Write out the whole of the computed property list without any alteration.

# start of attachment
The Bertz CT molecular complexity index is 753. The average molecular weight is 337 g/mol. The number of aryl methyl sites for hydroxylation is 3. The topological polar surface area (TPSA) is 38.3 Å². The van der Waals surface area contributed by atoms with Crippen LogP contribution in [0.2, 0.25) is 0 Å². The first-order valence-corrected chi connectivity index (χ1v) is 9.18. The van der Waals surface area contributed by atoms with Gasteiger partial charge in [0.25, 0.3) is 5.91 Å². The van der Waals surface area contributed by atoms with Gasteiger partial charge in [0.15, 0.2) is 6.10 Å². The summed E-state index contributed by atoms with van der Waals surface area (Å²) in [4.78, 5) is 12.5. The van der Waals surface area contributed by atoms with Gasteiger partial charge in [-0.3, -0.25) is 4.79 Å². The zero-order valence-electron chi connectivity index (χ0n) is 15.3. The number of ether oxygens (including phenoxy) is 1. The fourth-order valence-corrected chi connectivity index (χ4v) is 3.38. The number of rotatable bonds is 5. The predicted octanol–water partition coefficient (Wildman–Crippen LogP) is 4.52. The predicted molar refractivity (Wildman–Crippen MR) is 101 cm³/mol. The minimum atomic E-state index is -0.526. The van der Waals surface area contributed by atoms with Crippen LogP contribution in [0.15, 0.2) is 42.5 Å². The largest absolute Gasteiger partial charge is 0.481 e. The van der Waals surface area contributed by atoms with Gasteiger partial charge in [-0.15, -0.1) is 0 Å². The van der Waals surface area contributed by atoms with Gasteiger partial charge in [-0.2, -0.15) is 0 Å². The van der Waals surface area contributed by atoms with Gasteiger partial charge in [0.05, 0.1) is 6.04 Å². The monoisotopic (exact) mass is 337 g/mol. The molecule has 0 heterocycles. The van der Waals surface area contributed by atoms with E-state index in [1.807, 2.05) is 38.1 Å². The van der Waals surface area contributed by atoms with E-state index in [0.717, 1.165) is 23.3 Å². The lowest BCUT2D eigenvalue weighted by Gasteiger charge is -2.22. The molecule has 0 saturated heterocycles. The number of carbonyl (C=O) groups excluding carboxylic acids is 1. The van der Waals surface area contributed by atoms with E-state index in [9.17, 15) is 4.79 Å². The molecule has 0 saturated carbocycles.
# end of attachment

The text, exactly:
The Bertz CT molecular complexity index is 753. The average molecular weight is 337 g/mol. The number of aryl methyl sites for hydroxylation is 3. The topological polar surface area (TPSA) is 38.3 Å². The van der Waals surface area contributed by atoms with Crippen LogP contribution in [0.2, 0.25) is 0 Å². The first-order valence-corrected chi connectivity index (χ1v) is 9.18. The van der Waals surface area contributed by atoms with Gasteiger partial charge in [0.25, 0.3) is 5.91 Å². The van der Waals surface area contributed by atoms with Gasteiger partial charge in [0.15, 0.2) is 6.10 Å². The summed E-state index contributed by atoms with van der Waals surface area (Å²) in [4.78, 5) is 12.5. The van der Waals surface area contributed by atoms with Gasteiger partial charge in [-0.3, -0.25) is 4.79 Å². The zero-order valence-electron chi connectivity index (χ0n) is 15.3. The number of ether oxygens (including phenoxy) is 1. The fourth-order valence-corrected chi connectivity index (χ4v) is 3.38. The number of rotatable bonds is 5. The predicted octanol–water partition coefficient (Wildman–Crippen LogP) is 4.52. The predicted molar refractivity (Wildman–Crippen MR) is 101 cm³/mol. The minimum atomic E-state index is -0.526. The van der Waals surface area contributed by atoms with Crippen LogP contribution in [0.15, 0.2) is 42.5 Å². The largest absolute Gasteiger partial charge is 0.481 e. The van der Waals surface area contributed by atoms with Gasteiger partial charge in [-0.15, -0.1) is 0 Å². The van der Waals surface area contributed by atoms with Gasteiger partial charge in [-0.2, -0.15) is 0 Å². The van der Waals surface area contributed by atoms with Gasteiger partial charge in [0.05, 0.1) is 6.04 Å². The monoisotopic (exact) mass is 337 g/mol. The molecule has 0 heterocycles. The van der Waals surface area contributed by atoms with E-state index in [1.807, 2.05) is 38.1 Å². The van der Waals surface area contributed by atoms with E-state index in [0.717, 1.165) is 23.3 Å². The lowest BCUT2D eigenvalue weighted by Gasteiger charge is -2.22. The molecule has 0 saturated heterocycles. The number of carbonyl (C=O) groups excluding carboxylic acids is 1. The van der Waals surface area contributed by atoms with E-state index in [9.17, 15) is 4.79 Å². The molecule has 0 saturated carbocycles.